Former Attorney General Chris Finlayson’s announcement that he is to resign from Parliament and return to the Bar is hardly a surprise following his move to the Opposition benches and his work on a new book on the Treaty of Waitangi.
Making the announcement on RNZ’s Morning Report, it came following a recording of a telephone conversation between National Leader Simon Bridges and rogue MP Jami-Lee Ross when Bridges had suggested that Finlayson was one of the MPs who should be replaced.
Asked by co-presenter Guyon Espiner on Mr Bridge’s comments, Mr Finlayson replied: “Well, it’s true.”
“Oh, I’ve been planning to go since the last election,” he said.
“I intend to leave here with class. Class is a commodity which doesn’t seem to be in conspicuous supply in politics at the moment.,” he said.
In the tapes, Bridges talked about it being “bloody hard” to find spots on the list, saying “You’ve only got so much space.”
He mentioned the possibility of getting rid of a few “obvious” list MPs, including former ministers David Carter and Chris Finlayson and also noting that National MP Maureen Pugh was “fucking useless”.
The Twittersphere lit up with the news as it hit the internet –
“I recall the morning that Bill English and I had a chat before Winston went with the other lot and he said ‘what are your plans?’ and I said I would like to finish off a few more (Treaty) settlements, try to do something in Ngapuhi. And we both had a laugh. And then I said ‘I’ll be on my bike’. So, for most of this year, I’ve been working on my exit, so I am hardly upset at a statement of the obvious.”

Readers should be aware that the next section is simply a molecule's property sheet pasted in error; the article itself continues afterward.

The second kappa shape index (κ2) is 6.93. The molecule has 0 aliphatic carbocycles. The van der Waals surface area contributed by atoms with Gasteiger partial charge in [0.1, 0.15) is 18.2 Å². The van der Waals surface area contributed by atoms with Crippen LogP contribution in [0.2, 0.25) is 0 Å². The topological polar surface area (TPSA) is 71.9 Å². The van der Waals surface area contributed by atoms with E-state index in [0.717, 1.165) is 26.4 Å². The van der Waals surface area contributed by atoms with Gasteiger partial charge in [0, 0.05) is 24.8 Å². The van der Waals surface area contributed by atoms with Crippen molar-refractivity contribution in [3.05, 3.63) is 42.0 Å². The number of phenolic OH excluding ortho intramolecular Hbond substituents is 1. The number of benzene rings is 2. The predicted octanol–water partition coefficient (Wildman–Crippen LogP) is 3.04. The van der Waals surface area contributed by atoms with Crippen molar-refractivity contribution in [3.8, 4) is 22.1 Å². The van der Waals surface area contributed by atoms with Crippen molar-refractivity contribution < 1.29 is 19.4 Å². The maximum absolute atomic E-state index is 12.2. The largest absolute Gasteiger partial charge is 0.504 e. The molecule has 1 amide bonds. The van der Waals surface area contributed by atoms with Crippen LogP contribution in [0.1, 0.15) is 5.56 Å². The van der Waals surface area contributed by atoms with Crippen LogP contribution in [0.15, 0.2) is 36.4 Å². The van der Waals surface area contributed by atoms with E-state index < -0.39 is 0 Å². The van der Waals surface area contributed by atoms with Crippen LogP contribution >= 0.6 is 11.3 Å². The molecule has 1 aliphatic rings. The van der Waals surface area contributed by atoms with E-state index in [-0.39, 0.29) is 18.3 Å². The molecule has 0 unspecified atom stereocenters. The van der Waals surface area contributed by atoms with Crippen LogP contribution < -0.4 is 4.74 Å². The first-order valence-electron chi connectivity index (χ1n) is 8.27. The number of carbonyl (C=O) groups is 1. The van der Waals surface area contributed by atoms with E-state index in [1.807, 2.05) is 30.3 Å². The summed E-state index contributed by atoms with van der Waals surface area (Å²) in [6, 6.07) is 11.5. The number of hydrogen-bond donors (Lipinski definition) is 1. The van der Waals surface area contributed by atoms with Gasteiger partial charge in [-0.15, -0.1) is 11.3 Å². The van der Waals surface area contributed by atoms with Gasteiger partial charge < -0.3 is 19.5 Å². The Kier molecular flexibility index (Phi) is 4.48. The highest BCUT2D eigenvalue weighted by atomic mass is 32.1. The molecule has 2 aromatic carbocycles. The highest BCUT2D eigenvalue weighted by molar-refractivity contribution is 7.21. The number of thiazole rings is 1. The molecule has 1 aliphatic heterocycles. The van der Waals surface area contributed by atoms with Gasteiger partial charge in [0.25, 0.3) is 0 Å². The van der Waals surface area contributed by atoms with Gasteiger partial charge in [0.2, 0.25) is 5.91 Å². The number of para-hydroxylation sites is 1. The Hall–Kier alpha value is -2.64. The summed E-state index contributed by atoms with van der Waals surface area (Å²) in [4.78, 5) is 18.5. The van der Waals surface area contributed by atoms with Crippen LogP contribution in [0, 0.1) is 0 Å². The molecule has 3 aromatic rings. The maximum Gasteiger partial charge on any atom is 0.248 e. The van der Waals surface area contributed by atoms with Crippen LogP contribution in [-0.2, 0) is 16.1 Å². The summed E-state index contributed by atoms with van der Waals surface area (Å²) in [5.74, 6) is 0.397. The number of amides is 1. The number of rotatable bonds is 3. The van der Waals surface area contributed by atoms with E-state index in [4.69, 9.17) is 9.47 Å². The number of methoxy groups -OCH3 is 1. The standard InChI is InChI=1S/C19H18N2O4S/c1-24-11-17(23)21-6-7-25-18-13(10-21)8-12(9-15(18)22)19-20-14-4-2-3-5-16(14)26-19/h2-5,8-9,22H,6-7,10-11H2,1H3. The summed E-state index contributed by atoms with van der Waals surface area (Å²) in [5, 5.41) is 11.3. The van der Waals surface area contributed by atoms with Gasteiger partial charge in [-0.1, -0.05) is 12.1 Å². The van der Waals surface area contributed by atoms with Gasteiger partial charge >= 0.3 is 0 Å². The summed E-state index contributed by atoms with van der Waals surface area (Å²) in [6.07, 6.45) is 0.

The former minister of treaty negotiations also reportedly said that he had discussed his plans with some colleagues, including Jim Bolger and David Parker, but not Party leader Bridges.
“You can’t be too precious about this stuff, because if people taped half of what I said about people, they’d be pretty horrified. It really is a case of let he who is sinless cast the first stone.
“And I’m certainly not in that position. All I hope is that no-one’s ever taped me,” he was reported in Newsroom as saying.
He said he plans to be out of Parliament by the end of December.
Chris Finlayson was formerly a partner at Bell Gully and also Brandon Brookfield, becoming a barrister in 2002 and a National Party member in 2005.
He became Attorney-General on 19 November 2008 and was also Minister for Treaty of Waitangi Negotiations.
Since his appointment as Attorney General he has been successful in reaching an unprecedented number of financial Waitangi Treaty settlements with many Maori iwi. He has also used his executive powers to make more High Court applications seeking litigants be prevented court access on grounds they are vexatious than in the prior 60 years.
Joining the Club
The most prominent former lawyer is Sir Geoffrey Palmer QC who continues to play an active role in New Zealand legal and public life, most recently working with former Russell McVeagh partner and legal academic Andrew Butler who published “A Constitution for Aotearoa New Zealand.“
He currently practises from Harbour Chambers.
Chris Finlayson will be joining other senior politicians who re-entered the law after serving in senior legal positions. Former National politician and Attorney General Paul East advocated on important international issues, including a case brought before the International Court of Justice in 1995 on behalf of New Zealand against France’s nuclear testing in the Pacific Ocean.
He is also a consultant to Bell Gully.